Monounsaturated Fats

Unlike saturated fats, monounsaturated fats have one double bond between the carbon atoms, which means that the carbon atoms are only saturated with hydrogen atoms. This makes monounsaturated fats more susceptible to oxidation. However, they still remain a healthy fat source. Monounsaturated fats are found in high amounts in olive oil, avocados, and nuts like almonds, cashews, and peanuts. Contrary to popular belief, monounsaturated fats are not heart healthy. Research shows that they actually increase heart disease risk by a small amount.

Polyunsaturated Fats

Polyunsaturated fats have two double bonds between the carbon atoms. This means that the carbon atoms in the fat are highly saturated with hydrogen atoms. Polyunsaturated fats are often found in fish and seafood, seeds and nuts, and vegetable oils like soybean oil, corn oil, and canola oil. Like monounsaturated fats, polyunsaturated fats do not increase heart disease risk and may even be heart protective.

Trans Fats

Trans fats are created when vegetable oils are hydrogenated through a chemical process. They are often found in baked goods, snack foods, fried foods, and commercial desserts. Trans fats are associated with many health problems, including heart disease, type 2 diabetes, and certain cancers. Researchers believe that the high amounts of trans fats in the Western diet may be a significant factor in the increasing prevalence of obesity and diabetes. Trans fats increase the amount of bad cholesterol and decrease the amount of good cholesterol in your bloodstream.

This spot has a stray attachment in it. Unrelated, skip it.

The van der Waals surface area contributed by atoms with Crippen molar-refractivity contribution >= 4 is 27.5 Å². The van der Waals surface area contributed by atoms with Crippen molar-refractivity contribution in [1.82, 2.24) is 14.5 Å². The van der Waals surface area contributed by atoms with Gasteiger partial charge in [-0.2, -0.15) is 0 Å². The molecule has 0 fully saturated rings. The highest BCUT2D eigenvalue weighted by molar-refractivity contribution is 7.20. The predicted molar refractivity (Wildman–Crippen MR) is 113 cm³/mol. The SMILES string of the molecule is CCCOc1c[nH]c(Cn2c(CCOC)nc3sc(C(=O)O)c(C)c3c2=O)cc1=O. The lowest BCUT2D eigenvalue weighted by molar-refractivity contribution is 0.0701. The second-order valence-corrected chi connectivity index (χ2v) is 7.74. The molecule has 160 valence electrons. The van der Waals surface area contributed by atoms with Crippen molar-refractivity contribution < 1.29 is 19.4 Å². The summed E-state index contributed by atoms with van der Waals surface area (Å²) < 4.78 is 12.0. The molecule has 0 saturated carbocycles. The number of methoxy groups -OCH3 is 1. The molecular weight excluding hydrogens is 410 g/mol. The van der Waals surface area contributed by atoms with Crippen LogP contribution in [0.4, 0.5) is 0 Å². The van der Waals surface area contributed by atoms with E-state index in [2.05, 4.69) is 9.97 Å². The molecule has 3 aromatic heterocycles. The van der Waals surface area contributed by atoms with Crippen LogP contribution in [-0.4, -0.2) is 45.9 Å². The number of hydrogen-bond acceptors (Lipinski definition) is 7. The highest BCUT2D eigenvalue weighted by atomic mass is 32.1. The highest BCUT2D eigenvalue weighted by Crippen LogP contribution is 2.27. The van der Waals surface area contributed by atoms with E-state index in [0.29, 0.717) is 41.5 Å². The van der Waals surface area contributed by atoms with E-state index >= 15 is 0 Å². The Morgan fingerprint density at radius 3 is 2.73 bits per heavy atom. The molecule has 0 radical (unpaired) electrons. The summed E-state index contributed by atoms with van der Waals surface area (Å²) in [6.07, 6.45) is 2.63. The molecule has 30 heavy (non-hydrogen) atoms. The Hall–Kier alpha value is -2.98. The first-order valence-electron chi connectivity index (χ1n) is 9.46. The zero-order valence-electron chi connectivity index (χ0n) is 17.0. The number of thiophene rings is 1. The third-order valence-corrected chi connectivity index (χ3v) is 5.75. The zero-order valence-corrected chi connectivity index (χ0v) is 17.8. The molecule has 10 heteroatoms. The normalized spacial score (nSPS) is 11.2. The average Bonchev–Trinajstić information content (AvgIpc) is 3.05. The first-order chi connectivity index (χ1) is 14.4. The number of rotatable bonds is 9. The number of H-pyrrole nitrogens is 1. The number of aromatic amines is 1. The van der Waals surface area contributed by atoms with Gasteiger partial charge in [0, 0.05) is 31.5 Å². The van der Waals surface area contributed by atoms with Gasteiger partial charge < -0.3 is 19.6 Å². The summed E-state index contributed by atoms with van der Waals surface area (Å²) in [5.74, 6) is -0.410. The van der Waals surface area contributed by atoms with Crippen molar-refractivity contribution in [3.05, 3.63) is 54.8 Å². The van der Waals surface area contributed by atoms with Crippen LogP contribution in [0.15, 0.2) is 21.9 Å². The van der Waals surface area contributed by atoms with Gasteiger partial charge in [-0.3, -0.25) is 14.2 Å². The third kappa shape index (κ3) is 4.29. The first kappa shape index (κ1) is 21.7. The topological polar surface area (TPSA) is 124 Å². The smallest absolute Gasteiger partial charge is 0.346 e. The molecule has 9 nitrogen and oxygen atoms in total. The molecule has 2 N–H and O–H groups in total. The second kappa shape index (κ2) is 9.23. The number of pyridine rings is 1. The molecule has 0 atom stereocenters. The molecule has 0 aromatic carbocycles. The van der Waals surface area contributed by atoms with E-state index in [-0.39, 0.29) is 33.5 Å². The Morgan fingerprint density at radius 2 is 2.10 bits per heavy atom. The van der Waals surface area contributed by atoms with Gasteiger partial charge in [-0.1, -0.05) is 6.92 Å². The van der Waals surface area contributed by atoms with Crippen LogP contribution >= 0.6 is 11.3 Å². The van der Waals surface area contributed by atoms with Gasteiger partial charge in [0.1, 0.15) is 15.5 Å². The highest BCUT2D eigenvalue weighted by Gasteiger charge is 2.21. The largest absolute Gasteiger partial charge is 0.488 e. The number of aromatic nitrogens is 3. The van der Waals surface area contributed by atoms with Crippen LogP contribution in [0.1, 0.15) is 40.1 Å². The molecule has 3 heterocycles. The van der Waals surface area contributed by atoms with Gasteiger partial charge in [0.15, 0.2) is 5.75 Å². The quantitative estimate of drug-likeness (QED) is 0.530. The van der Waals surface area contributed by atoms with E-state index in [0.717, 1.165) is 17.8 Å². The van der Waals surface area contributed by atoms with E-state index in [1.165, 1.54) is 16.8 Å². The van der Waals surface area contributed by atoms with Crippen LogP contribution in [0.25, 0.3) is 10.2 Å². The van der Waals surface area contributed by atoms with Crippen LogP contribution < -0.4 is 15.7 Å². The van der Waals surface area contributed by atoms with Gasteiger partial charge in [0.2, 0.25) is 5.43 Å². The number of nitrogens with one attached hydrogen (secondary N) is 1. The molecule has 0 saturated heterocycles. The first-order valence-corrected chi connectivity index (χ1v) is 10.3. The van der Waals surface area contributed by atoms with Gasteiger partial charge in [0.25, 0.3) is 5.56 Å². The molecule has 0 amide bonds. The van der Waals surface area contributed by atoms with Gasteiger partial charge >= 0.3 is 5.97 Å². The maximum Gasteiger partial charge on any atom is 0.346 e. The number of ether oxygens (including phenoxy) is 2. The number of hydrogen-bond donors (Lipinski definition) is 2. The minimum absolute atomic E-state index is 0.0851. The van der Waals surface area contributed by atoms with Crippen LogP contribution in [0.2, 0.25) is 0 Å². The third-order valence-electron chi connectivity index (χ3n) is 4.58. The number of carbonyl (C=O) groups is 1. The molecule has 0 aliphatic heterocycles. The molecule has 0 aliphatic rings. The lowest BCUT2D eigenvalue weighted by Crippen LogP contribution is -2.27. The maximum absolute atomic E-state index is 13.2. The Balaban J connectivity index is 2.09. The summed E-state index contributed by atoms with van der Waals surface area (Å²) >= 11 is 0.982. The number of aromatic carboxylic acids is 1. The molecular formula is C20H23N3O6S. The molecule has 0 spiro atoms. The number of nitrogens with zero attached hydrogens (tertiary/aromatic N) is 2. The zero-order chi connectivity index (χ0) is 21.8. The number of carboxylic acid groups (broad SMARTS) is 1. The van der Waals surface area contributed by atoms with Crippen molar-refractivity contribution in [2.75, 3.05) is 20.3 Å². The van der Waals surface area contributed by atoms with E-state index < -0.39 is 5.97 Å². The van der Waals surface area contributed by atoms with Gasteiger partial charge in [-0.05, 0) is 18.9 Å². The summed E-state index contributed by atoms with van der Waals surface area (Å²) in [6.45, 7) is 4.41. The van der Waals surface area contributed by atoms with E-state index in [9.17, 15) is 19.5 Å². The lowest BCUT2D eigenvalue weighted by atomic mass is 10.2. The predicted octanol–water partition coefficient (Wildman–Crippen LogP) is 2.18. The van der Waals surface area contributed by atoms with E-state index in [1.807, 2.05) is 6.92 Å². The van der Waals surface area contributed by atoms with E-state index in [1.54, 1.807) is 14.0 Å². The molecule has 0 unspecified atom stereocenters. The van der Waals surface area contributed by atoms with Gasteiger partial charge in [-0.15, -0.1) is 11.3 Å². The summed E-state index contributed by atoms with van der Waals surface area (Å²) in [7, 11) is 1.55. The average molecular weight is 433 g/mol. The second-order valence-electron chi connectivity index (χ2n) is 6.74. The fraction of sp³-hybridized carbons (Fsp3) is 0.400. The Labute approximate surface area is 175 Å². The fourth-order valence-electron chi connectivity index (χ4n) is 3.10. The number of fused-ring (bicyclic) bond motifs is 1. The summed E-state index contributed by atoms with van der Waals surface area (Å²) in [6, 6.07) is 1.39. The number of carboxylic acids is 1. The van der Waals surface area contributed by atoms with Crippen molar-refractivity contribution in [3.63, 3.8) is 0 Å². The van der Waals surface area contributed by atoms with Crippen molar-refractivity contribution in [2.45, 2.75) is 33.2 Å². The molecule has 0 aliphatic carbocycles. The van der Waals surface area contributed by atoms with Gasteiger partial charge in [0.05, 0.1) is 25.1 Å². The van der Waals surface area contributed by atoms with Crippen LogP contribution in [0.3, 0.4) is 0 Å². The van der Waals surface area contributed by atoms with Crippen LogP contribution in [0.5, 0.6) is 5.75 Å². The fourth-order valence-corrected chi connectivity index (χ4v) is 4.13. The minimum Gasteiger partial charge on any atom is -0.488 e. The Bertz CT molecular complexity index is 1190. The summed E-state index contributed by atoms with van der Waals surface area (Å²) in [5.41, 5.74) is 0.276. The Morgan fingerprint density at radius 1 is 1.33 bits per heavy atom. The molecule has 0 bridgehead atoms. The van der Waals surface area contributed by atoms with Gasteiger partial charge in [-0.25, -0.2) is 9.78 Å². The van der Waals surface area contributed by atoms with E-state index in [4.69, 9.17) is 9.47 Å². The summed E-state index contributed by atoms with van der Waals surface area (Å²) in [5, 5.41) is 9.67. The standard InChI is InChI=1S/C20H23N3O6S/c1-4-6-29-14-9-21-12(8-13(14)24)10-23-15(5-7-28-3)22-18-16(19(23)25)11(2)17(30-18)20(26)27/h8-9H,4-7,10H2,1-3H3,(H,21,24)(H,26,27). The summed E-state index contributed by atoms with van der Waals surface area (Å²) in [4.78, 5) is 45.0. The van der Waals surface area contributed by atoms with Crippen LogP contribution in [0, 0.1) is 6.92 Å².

How much fat should we eat?

On average, we should eat 25-35% of our total daily calories from fat. The amount will vary depending on your age, sex, and level of physical activity. Children, pregnant and breastfeeding women, and growing teens should get only about 30% of their calories from fat. Adults who are 19 years of age and older should get about 25-35% of their calories from fat. If you are overweight or obese, you should reduce your fat intake to about 20% of your total daily calories. That’s because excess body fat is associated with many health risks, including heart disease, certain cancers, diabetes, and osteoarthritis.


Fats are an essential part of our diet as they provide us with energy, vitamins, minerals and other nutrients. In fact, we need fats in our diet—just not too much of them. If you eat a balanced diet, you will get enough fat every day, whether you consume it from natural sources or added fats in your diet. What matters more is your overall diet quality. Keep in mind that diets with high amounts of refined carbohydrates and low amounts of fibre-rich fruits, vegetables, and whole grains can lead to high intake of fat-like calories—even if they contain small amounts of fat. This is why it is important to focus on eating a balanced diet with lots of fruits and vegetables, proteins, and whole grains.